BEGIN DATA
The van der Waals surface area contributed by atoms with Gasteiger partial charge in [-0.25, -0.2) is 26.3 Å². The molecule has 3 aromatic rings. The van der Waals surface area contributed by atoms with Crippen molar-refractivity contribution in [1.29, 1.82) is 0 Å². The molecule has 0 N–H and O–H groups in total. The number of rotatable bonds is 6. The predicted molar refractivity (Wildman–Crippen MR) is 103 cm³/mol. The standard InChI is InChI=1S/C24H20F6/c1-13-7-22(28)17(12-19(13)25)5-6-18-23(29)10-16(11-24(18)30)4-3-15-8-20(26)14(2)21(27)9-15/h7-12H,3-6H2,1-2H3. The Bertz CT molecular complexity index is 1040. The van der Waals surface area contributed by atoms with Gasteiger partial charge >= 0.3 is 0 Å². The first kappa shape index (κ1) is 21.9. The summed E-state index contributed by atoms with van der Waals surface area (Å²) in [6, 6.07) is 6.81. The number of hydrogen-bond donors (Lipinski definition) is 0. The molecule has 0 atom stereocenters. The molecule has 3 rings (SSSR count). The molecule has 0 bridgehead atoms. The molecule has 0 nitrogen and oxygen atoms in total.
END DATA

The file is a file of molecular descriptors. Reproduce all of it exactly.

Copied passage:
The van der Waals surface area contributed by atoms with Gasteiger partial charge in [-0.25, -0.2) is 26.3 Å². The molecule has 3 aromatic rings. The van der Waals surface area contributed by atoms with Crippen molar-refractivity contribution in [1.29, 1.82) is 0 Å². The molecule has 0 N–H and O–H groups in total. The number of rotatable bonds is 6. The predicted molar refractivity (Wildman–Crippen MR) is 103 cm³/mol. The standard InChI is InChI=1S/C24H20F6/c1-13-7-22(28)17(12-19(13)25)5-6-18-23(29)10-16(11-24(18)30)4-3-15-8-20(26)14(2)21(27)9-15/h7-12H,3-6H2,1-2H3. The Bertz CT molecular complexity index is 1040. The van der Waals surface area contributed by atoms with Gasteiger partial charge >= 0.3 is 0 Å². The first kappa shape index (κ1) is 21.9. The summed E-state index contributed by atoms with van der Waals surface area (Å²) in [6, 6.07) is 6.81. The number of hydrogen-bond donors (Lipinski definition) is 0. The molecule has 0 atom stereocenters. The molecule has 3 rings (SSSR count). The molecule has 0 bridgehead atoms. The molecule has 0 nitrogen and oxygen atoms in total.